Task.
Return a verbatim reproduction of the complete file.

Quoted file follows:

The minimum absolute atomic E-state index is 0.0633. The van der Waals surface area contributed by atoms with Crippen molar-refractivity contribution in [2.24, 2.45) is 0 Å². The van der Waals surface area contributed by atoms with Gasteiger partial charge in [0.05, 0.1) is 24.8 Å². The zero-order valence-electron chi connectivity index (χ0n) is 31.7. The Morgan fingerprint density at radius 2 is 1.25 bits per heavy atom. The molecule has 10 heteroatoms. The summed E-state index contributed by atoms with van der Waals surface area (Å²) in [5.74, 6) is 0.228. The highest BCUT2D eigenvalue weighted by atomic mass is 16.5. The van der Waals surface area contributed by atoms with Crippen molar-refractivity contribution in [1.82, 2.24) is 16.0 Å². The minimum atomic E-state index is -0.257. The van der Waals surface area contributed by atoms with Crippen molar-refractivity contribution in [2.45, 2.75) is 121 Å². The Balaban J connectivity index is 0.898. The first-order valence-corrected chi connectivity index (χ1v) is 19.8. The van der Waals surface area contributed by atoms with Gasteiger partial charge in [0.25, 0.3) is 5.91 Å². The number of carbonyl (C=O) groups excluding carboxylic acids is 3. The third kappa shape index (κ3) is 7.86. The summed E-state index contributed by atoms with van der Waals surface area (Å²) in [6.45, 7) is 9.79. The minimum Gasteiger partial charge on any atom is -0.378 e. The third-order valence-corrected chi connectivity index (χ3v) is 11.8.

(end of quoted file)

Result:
The minimum absolute atomic E-state index is 0.0633. The van der Waals surface area contributed by atoms with Crippen molar-refractivity contribution in [2.24, 2.45) is 0 Å². The van der Waals surface area contributed by atoms with Gasteiger partial charge in [0.05, 0.1) is 24.8 Å². The zero-order valence-electron chi connectivity index (χ0n) is 31.7. The Morgan fingerprint density at radius 2 is 1.25 bits per heavy atom. The molecule has 10 heteroatoms. The summed E-state index contributed by atoms with van der Waals surface area (Å²) in [5.74, 6) is 0.228. The highest BCUT2D eigenvalue weighted by atomic mass is 16.5. The van der Waals surface area contributed by atoms with Crippen molar-refractivity contribution in [1.82, 2.24) is 16.0 Å². The minimum atomic E-state index is -0.257. The van der Waals surface area contributed by atoms with Crippen molar-refractivity contribution in [2.45, 2.75) is 121 Å². The Balaban J connectivity index is 0.898. The first-order valence-corrected chi connectivity index (χ1v) is 19.8. The van der Waals surface area contributed by atoms with Gasteiger partial charge in [0.25, 0.3) is 5.91 Å². The number of carbonyl (C=O) groups excluding carboxylic acids is 3. The third kappa shape index (κ3) is 7.86. The summed E-state index contributed by atoms with van der Waals surface area (Å²) in [6.45, 7) is 9.79. The minimum Gasteiger partial charge on any atom is -0.378 e. The third-order valence-corrected chi connectivity index (χ3v) is 11.8.